In light of the COVID-19 pandemic, schools have transitioned to distance learning. Almost overnight, schools have become dependent on technology in order to provide students with education. This dependence, however, brings with it a multitude of questions, costs, and risks. For example, we all know that online user information is being actively gathered by countless companies. When schools provide access to district-owned or procured computers and software, is it the software company, the parents, or the school's responsibility to ensure students' information is not being improperly mined and utilized? Privacy laws are often overlooked, or viewed as barriers, as school administrators struggle to deliver educational programs. Recent guidance helps schools to streamline the process and includes the following measures:
- Ed-tech companies must provide schools with notice of their data collection and use practices "in plain language."
- Schools are provided a list of questions to ask potential ed-tech vendors to learn how the student information will be used, collected, and disclosed.
- Ed-tech vendors are directed to review the student privacy laws to ensure their compliance.
The Federal Trade Commission (FTC) has issued guidance that reverses previous approaches on parental consent requirements under the Children's Online Privacy Protection Act (COPPA). COPPA outlines what companies must do to protect the online privacy and safety of children who use the companies' commercial websites, mobile applications, and online services. Generally, COPPA requires companies to provide notice and to obtain parental consent before collecting personal information online from children under 13 years old. On April 9, 2020, the FTC published a blog which included FAQs and guidance which ease requirements and allow schools to provide consent on behalf of parents for ed-tech vendors who provide educational services. The FTC limits their advisory to information collected for school-authorized educational purposes and not for other commercial purposes. Schools can provide such consent whether the learning takes place in the classroom or at home at the direction of the schools. In order for ed-tech services to obtain consent from schools instead of parents, the service must provide schools with notice of its data collection and use practices "in plain language." As a best practice, the FTC recommends that ed-tech vendors provide the required COPPA notice to parents as well as schools and to let parents review the data collected, when feasible.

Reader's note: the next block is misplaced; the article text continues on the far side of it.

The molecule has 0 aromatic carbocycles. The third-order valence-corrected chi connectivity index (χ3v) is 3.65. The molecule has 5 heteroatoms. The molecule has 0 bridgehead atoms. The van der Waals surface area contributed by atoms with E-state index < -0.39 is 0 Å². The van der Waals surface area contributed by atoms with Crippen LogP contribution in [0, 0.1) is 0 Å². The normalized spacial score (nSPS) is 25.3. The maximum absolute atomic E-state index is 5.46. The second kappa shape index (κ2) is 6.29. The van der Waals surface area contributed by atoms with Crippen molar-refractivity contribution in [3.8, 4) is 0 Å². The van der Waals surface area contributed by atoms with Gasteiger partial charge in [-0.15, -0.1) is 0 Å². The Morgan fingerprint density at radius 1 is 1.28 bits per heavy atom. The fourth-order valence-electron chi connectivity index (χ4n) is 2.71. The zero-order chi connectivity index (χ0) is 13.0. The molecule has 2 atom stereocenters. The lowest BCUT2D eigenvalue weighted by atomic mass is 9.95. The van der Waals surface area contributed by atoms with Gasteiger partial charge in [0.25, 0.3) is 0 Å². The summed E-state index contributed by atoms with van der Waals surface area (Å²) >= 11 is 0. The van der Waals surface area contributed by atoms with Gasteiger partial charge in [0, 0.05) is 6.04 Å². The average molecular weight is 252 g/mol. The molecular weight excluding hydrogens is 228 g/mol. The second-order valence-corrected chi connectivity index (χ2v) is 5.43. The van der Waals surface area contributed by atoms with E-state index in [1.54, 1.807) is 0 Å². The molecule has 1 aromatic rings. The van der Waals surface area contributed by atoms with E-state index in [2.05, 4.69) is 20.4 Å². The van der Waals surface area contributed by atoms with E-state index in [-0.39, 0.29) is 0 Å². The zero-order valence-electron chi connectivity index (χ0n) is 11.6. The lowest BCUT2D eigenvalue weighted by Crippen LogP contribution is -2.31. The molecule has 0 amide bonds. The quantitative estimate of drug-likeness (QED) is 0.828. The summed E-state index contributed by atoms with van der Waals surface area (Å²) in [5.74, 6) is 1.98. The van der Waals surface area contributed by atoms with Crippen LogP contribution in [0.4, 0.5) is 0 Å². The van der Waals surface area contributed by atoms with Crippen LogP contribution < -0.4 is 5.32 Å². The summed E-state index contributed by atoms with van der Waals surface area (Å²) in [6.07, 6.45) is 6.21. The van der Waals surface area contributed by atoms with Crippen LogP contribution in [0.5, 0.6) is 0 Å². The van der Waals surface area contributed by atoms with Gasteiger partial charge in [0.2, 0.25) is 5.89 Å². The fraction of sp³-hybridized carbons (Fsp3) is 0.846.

Per the guidance from the FTC, schools must also provide parents with "notice of the websites and online services whose collection they have consented to" on their behalf. Additionally, school districts should consult with legal counsel and information security specialists to review their ed-tech vendor's privacy and security policies to determine whether the policies are appropriate. The guidance also details a list of questions that school districts should ask potential ed-tech vendors in order to understand how student information will be used, collected, and disclosed. COPPA is just one of many regulations that impact distance learning through technology. Understanding these practices will help school districts in deciding which technology to use in delivering distance learning programs to students during these difficult times.
The FTC's April 9, 2020, guidance is available at the following link:https://www.ftc.gov/news-events/blogs/business-blog/2020/04/coppa-guidance-ed-tech-companies-schools-during-coronavirus
SPPO's March 30, 2020, webinar recording and presentation slides are available at the following links:https://studentprivacy.ed.gov/training/ferpa-and-virtual-learning-during-covid-19-webinar-recording
- Webinar Presentation Slides
The legal and practical realities of the current crisis are ever-changing. In our continued effort to equip public agencies with useful insights, we have compiled a suite of links to several resource and guidance documents and webpages available from the federal and state governments regarding COVID-19. You can access them here: http://www.lozanosmith.com/covid19.php
For more information on student privacy issues related to use of technology procured or owned by school districts, or to discuss any other issues arising from COVID-19, please contact one of our eight offices
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